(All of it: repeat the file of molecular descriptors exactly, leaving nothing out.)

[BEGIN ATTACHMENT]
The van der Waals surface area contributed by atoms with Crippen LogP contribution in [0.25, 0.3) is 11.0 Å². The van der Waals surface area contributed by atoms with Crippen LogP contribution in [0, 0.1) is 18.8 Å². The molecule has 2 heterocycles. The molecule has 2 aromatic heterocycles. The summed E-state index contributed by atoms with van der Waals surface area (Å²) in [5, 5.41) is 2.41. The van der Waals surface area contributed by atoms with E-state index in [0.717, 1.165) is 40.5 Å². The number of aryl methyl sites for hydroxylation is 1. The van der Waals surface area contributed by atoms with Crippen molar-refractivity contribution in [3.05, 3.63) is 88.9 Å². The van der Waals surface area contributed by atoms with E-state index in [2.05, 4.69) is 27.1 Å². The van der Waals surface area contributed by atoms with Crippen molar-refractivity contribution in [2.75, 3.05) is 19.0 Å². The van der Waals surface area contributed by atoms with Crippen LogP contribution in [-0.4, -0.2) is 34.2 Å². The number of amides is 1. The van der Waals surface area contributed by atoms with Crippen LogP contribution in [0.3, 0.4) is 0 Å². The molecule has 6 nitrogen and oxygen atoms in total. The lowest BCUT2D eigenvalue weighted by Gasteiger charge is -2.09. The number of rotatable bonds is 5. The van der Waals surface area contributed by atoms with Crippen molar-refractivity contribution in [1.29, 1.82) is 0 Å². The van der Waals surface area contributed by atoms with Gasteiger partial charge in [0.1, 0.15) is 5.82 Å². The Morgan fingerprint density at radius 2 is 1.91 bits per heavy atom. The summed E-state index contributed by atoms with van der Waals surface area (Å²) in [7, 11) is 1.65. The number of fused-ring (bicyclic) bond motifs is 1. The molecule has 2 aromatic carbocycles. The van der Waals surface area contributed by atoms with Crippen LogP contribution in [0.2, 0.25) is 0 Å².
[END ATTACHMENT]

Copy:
The van der Waals surface area contributed by atoms with Crippen LogP contribution in [0.25, 0.3) is 11.0 Å². The van der Waals surface area contributed by atoms with Crippen LogP contribution in [0, 0.1) is 18.8 Å². The molecule has 2 heterocycles. The molecule has 2 aromatic heterocycles. The summed E-state index contributed by atoms with van der Waals surface area (Å²) in [5, 5.41) is 2.41. The van der Waals surface area contributed by atoms with E-state index in [0.717, 1.165) is 40.5 Å². The number of aryl methyl sites for hydroxylation is 1. The van der Waals surface area contributed by atoms with Crippen molar-refractivity contribution in [3.05, 3.63) is 88.9 Å². The van der Waals surface area contributed by atoms with E-state index in [2.05, 4.69) is 27.1 Å². The van der Waals surface area contributed by atoms with Crippen molar-refractivity contribution in [2.75, 3.05) is 19.0 Å². The van der Waals surface area contributed by atoms with Crippen LogP contribution in [-0.4, -0.2) is 34.2 Å². The number of amides is 1. The van der Waals surface area contributed by atoms with Crippen LogP contribution in [0.3, 0.4) is 0 Å². The molecule has 6 nitrogen and oxygen atoms in total. The lowest BCUT2D eigenvalue weighted by Gasteiger charge is -2.09. The number of rotatable bonds is 5. The van der Waals surface area contributed by atoms with Crippen molar-refractivity contribution in [1.29, 1.82) is 0 Å². The van der Waals surface area contributed by atoms with Gasteiger partial charge in [0.1, 0.15) is 5.82 Å². The Morgan fingerprint density at radius 2 is 1.91 bits per heavy atom. The summed E-state index contributed by atoms with van der Waals surface area (Å²) in [7, 11) is 1.65. The number of fused-ring (bicyclic) bond motifs is 1. The molecule has 2 aromatic carbocycles. The van der Waals surface area contributed by atoms with Crippen LogP contribution in [0.2, 0.25) is 0 Å².